Thursday, November 29, 2012

Review: Amanda's Story by Brian O'Grady

Amanda's Story
by Brian O'Grady
Release Date: November 13th, 2012
2012 The Story Plant
E-book Edition; 308 Pages
ASIN: B009G1T512
ISBN: 978-1611880472
Genre: Fiction / Suspense
Source: Review copy from publisher

3.5 Stars

In his national bestseller HYBRID, Brian O'Grady created a bracing and vividly realized tale of a virus gone out of control. At the center of that story was Amanda Flynn, a woman not killed by the EDH1 virus, but changed in frightening ways. HYBRID only hinted at the story of Amanda's work in Honduras that led to her exposure and the ramifications when the American government sought to contain the damage. Now, that story can be told.

AMANDA'S STORY is the heart-stopping tale of a woman caught up in a storm she wanted no part of, and what happens when she refuses to be collateral damage. It is the story that readers of HYBRID have been waiting for and that new readers will find impossible to put down.

My Thoughts
Amanda's Story was an interesting and intriguing tale of a young woman exposed to a frightening and deadly virus, one which changed Amanda in unaccountable and unforeseeable ways.  As the word hybrid suggests, "the offspring of two animals or plants of different breeds, varieties, species, or genera, especially as produced through human manipulation for specific genetic characteristics", it is sometimes unclear whether the author is referring to Amanda in his story or the virus, or perhaps both, and it is this theme in the novel that is quite frightening.

The novel begins with Amanda struggling to deal with the death of her husband and young son in a plane crash, and in order to cope with life without her loved ones, she decides to sign up for a Red Cross Humanitarian job to Honduras.  Upon arrival, her team is faced with a deadly virus that not only kills voraciously, but in ways that has never been seen before.  Upon rescue, Amanda is put into isolation and containment for several months as she endures a variety of tests to determine how she alone managed to survive the deadly virus.  It is during this time that the reader begins to see changes in Amanda's more affable personality through the eyes of the other characters and although I found this disconcerting, I did find it interesting.  However, it did have a negative impact on me as I found myself disconnected from Amanda's personality and became far more empathetic towards the other characters that surrounded her.  It was in isolation when she first started hearing voices that were telling her to hurt others, and in quite violent ways. Up until this point of the novel, I was quite fascinated with the events and with Amanda and what was happening to her, but I soon found myself starting to dislike her, even if she was being held against her will.  I couldn't seem to help myself and this really didn't change as the novel progressed.  I tried to like her, but as her thoughts became more and more violent, and as she turned her thoughts into actions, I couldn't seem to empathize too much anymore.  There were times I was actually downright scared of her.

There were some other great characters in this novel however, that I truly enjoyed.  Greg and Lisa were wonderful to get to know, and even though they had their flaws, they seemed very normal to me in light of the events that were occurring.  I appreciated the moral and legal dilemma that Greg faced as he learned more and more about Amanda and what she was doing with her new-found 'talents' and really admired how he dealt with the entire situation.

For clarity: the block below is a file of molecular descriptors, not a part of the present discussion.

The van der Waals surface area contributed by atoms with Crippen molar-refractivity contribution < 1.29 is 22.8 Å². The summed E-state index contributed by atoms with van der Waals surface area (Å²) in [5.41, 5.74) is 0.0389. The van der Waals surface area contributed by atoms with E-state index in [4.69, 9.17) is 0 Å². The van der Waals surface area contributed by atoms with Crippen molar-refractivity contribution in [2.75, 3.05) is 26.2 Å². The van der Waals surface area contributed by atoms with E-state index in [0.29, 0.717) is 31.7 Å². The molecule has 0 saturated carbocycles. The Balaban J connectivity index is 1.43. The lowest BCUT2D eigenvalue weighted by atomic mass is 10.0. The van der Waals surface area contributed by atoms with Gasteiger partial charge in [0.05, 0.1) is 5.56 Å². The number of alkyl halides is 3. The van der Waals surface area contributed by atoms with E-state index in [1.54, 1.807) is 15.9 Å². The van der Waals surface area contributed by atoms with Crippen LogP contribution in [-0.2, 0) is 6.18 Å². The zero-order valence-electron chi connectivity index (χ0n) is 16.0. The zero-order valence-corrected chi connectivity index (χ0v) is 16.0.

There were some aspects of the plot that I really enjoyed and others that I did have some difficulty getting through.  I really thought the description of the Honduran experience was quite well done and I enjoyed experiencing Amanda's bewilderment and confusion as she was trying to survive the days with little hope of rescue and watching those around her die in quite violent ways, especially after dealing with the traumatic deaths of her husband and child.  I am actually amazed she came through it all as well as she did.  Once she was released from the military facility, while there were quite a few interesting moments, it did lose some steam for me, as I found myself more interested in Greg and Lisa's issues rather than Amanda's and basically wanted her stopped from harming anyone.  I just couldn't connect with what was happening.  Yes, I get that everyone has very dark moments and we all have thoughts that verge on homicidal, but very few of us actually act on them or want to be vigilantes, which is a good thing or our society would be absolute chaos.  And it was the acting upon that I had a hard time with as well as the justification for the actions that kept coming up as no matter how had I tried, I just didn't agree with her actions.  

Amanda's Story is an interesting tale of a woman who is infected by a very unusual virus and suffers from side affects that few people would ever have guessed.  Being led by a consciousness that triggers the more violent aspect of her personality, Amanda struggles with being the "good girl", the one that tries to appease everyone else with the one she is slowly becoming.  Although I have not yet read Hybrid (and I will be soon now), this is an interesting prequel that I am sure many people will enjoy as it developed Amanda's story and how she was infected, and gave readers more of an insight into who she was.  For me, I just couldn't quite connect with Amanda and what she was going through, but many that's not such a bad thing either, on reflection.